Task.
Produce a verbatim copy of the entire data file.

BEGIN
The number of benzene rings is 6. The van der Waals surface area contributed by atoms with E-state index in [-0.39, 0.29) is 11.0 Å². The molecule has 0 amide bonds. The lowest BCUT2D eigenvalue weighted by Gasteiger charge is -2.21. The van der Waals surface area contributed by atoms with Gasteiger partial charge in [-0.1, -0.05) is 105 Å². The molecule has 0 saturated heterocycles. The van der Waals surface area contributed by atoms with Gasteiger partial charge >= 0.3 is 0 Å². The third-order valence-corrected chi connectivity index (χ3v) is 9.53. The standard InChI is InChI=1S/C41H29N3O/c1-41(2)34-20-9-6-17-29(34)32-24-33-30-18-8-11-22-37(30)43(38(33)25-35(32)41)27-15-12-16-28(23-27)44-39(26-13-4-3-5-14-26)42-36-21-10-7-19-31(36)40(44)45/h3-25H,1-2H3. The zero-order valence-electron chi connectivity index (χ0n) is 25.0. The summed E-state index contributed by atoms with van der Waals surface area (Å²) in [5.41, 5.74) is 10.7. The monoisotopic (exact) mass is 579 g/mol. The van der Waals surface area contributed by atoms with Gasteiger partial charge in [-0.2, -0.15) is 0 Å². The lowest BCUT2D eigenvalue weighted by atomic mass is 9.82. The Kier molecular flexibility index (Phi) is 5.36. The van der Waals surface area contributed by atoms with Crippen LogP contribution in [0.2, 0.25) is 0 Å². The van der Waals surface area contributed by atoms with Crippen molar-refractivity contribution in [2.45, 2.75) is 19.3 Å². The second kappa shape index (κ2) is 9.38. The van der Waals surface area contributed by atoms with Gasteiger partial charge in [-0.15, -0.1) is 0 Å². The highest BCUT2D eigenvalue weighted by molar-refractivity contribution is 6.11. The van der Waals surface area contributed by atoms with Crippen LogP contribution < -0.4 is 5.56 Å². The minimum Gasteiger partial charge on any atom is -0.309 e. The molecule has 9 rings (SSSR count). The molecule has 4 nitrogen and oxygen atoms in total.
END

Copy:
The number of benzene rings is 6. The van der Waals surface area contributed by atoms with E-state index in [-0.39, 0.29) is 11.0 Å². The molecule has 0 amide bonds. The lowest BCUT2D eigenvalue weighted by Gasteiger charge is -2.21. The van der Waals surface area contributed by atoms with Gasteiger partial charge in [-0.1, -0.05) is 105 Å². The molecule has 0 saturated heterocycles. The van der Waals surface area contributed by atoms with Gasteiger partial charge >= 0.3 is 0 Å². The third-order valence-corrected chi connectivity index (χ3v) is 9.53. The standard InChI is InChI=1S/C41H29N3O/c1-41(2)34-20-9-6-17-29(34)32-24-33-30-18-8-11-22-37(30)43(38(33)25-35(32)41)27-15-12-16-28(23-27)44-39(26-13-4-3-5-14-26)42-36-21-10-7-19-31(36)40(44)45/h3-25H,1-2H3. The zero-order valence-electron chi connectivity index (χ0n) is 25.0. The summed E-state index contributed by atoms with van der Waals surface area (Å²) in [5.41, 5.74) is 10.7. The monoisotopic (exact) mass is 579 g/mol. The van der Waals surface area contributed by atoms with Gasteiger partial charge in [-0.2, -0.15) is 0 Å². The lowest BCUT2D eigenvalue weighted by atomic mass is 9.82. The Kier molecular flexibility index (Phi) is 5.36. The van der Waals surface area contributed by atoms with Crippen LogP contribution in [0.2, 0.25) is 0 Å². The van der Waals surface area contributed by atoms with Crippen molar-refractivity contribution in [2.45, 2.75) is 19.3 Å². The second kappa shape index (κ2) is 9.38. The van der Waals surface area contributed by atoms with Gasteiger partial charge in [-0.15, -0.1) is 0 Å². The highest BCUT2D eigenvalue weighted by molar-refractivity contribution is 6.11. The van der Waals surface area contributed by atoms with Crippen LogP contribution < -0.4 is 5.56 Å². The minimum Gasteiger partial charge on any atom is -0.309 e. The molecule has 9 rings (SSSR count). The molecule has 4 nitrogen and oxygen atoms in total.